|This picture is Art, and therefore the performers do not need to be named. I thought slavery was illegal now, but what do I know? Shame, Guardian, shame.|
Tearing my eyes away from the Mediterranean coast of France and its tantalising proximity (on the same continent, anyway) with Oppidum Heueneburg, perhaps Herodotus's "Pyrene," there is a first pristine new state of the Iron Age that by rights claims priority of attention. Dido's Carthage is incomparably the greatest foundation of the era "around 800." In fact, notwithstanding Virgil, who needs several centuries between Aeneas and Romulus, archaeology is increasingly clear on the approximate reliability of the traditional 813BC founding date. In fact, we might be close to getting rid of the "approximately." From carbon dates to a mass of pottery that can be correlated with the incredibly precise Aegean sequence, we can certainly say that it occurred sometime between 830 and 800. It's the very model of the Early Iron Age revival of the state. Unfortunately, that raises a bit of a problem, which I guess I've already "solved" with my introduction.
|Really, if you don't want to be exploited by foreign capitalists, keep up with the whole military industrial complex thing. (Offer void for atomics with the following exceptions: Israel; Pakistan; North Korea, as it turns out; definitely not Iran.)|
|The gorgeous inlays identify Pedubast's torso.|
Pedubast had at least enough sway to have his cartouche carved at Karnak and at the Great Temple in the Dakhla Oasis, leading Egyptologists to conclude that his power base extended to the Western Oases. This is all very well, but it is worth noting that Thebes would have been by far the largest city in the Mediterranean Basin at this time. I understand that a complex of temples and palaces and the villages of the oft-rebellious workmen across the river might not technically qualify as a city. But in any realistic terms, the concentration of population and aritsanal skill seems to qualify. At some point in his reign Pedubast commissioned a life-sized bronze statue, of which the middle bits survive. It is both a highlight of Egyptian art in the period and the only surviving such statue from the period. Thebes was capable of some very impressive feats, a point I dilate on a bit below, because I'm disorganised that way.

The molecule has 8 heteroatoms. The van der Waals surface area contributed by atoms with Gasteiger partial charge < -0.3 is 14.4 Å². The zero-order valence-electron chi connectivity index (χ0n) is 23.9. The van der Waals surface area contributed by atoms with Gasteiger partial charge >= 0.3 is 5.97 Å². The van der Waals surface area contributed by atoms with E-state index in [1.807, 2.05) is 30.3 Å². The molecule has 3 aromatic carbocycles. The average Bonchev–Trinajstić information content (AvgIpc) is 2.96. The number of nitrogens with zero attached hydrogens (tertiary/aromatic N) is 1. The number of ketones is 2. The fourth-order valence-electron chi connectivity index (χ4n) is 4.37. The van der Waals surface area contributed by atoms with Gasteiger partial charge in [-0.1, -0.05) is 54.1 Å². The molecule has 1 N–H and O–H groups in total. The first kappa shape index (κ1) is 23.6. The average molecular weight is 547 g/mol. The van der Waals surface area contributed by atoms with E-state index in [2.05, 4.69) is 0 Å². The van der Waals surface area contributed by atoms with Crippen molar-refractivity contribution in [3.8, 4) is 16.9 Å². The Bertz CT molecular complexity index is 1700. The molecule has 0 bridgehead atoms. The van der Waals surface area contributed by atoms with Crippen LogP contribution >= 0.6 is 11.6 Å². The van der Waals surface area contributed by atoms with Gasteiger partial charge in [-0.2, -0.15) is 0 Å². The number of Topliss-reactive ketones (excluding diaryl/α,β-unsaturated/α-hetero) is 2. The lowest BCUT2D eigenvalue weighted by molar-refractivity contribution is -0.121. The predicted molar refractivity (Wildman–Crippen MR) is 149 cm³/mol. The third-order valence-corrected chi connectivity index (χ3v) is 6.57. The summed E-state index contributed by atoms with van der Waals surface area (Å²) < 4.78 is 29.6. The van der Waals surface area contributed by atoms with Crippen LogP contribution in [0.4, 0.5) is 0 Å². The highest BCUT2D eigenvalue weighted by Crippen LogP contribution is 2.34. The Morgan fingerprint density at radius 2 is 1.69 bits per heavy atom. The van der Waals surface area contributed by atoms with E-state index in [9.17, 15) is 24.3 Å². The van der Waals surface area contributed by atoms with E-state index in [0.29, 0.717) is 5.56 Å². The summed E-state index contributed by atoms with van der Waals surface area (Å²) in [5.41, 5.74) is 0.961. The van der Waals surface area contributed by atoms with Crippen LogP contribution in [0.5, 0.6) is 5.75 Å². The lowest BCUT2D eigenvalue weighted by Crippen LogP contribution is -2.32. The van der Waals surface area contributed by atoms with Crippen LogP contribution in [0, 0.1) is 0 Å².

Meanwhile, Osorkon B/III and his father, Takelot II/F being based at Heracleopolis Magnus, an abandoned city site not far from Beni Suef that we like to refer to by a Greek name because being confused is fun!
|We can totally safely make an analogy with|
contemporary Chinese work like this Zhou
dynasty Hu, or ritual wine vessel.
Piling on a little more completely unjustified speculation, it is likely that a good part of the recovered bronze wealth enjoyed by the rebel Theban regime was in the form of temple furniture. That being said, for my "Bank of Thebes is carrying out fiscal easing operations" speculation to work all the way over at Carthage requires injecting that metal into the larger economy. Short of the discovery of Third Intermediate Period material in Siwa or Fezzan to demonstrate the existence of a trade route via the Western Oases, perhaps even to Carthage, we have a problem. The Theban regime may or may not have needed Mediterranean resources such as horses for war or luxury goods for patronage, but access to the Nile route, it was not going to get them. The Pedubast regime has a problem, and perhaps this is the problem. Too much of the burial fields' treasury is still locked up in temple furniture, and that might be why it was so short lived. Since its fall is so closely coincident with what increasingly looks like a sudden explosion of Phoenician activity in the west that my anachronistic "increased money supply" story seems vaguely plausible.